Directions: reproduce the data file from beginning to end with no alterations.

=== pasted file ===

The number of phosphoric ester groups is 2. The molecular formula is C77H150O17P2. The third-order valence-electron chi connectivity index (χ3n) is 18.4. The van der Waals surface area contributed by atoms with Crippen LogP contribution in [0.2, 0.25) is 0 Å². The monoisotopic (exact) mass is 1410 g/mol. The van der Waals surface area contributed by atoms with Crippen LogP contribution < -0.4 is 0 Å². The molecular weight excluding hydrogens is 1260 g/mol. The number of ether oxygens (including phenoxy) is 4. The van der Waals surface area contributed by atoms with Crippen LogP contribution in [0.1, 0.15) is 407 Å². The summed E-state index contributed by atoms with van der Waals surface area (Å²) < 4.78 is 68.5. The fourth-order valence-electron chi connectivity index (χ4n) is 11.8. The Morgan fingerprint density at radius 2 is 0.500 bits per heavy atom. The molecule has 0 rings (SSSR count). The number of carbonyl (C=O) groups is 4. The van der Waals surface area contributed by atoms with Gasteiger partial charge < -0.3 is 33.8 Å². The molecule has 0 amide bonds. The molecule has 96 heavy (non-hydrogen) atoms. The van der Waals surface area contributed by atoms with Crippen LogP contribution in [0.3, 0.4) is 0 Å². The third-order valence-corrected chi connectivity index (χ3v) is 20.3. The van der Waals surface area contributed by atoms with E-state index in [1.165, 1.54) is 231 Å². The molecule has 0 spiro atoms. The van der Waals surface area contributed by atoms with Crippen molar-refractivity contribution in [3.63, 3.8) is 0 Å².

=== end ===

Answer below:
The number of phosphoric ester groups is 2. The molecular formula is C77H150O17P2. The third-order valence-electron chi connectivity index (χ3n) is 18.4. The van der Waals surface area contributed by atoms with Crippen LogP contribution in [0.2, 0.25) is 0 Å². The monoisotopic (exact) mass is 1410 g/mol. The van der Waals surface area contributed by atoms with Crippen LogP contribution < -0.4 is 0 Å². The molecular weight excluding hydrogens is 1260 g/mol. The number of ether oxygens (including phenoxy) is 4. The van der Waals surface area contributed by atoms with Crippen LogP contribution in [0.1, 0.15) is 407 Å². The summed E-state index contributed by atoms with van der Waals surface area (Å²) < 4.78 is 68.5. The fourth-order valence-electron chi connectivity index (χ4n) is 11.8. The Morgan fingerprint density at radius 2 is 0.500 bits per heavy atom. The molecule has 0 rings (SSSR count). The number of carbonyl (C=O) groups is 4. The van der Waals surface area contributed by atoms with Gasteiger partial charge < -0.3 is 33.8 Å². The molecule has 0 amide bonds. The molecule has 96 heavy (non-hydrogen) atoms. The van der Waals surface area contributed by atoms with Crippen LogP contribution in [0.3, 0.4) is 0 Å². The third-order valence-corrected chi connectivity index (χ3v) is 20.3. The van der Waals surface area contributed by atoms with E-state index in [1.165, 1.54) is 231 Å². The molecule has 0 spiro atoms. The van der Waals surface area contributed by atoms with Crippen molar-refractivity contribution in [3.63, 3.8) is 0 Å².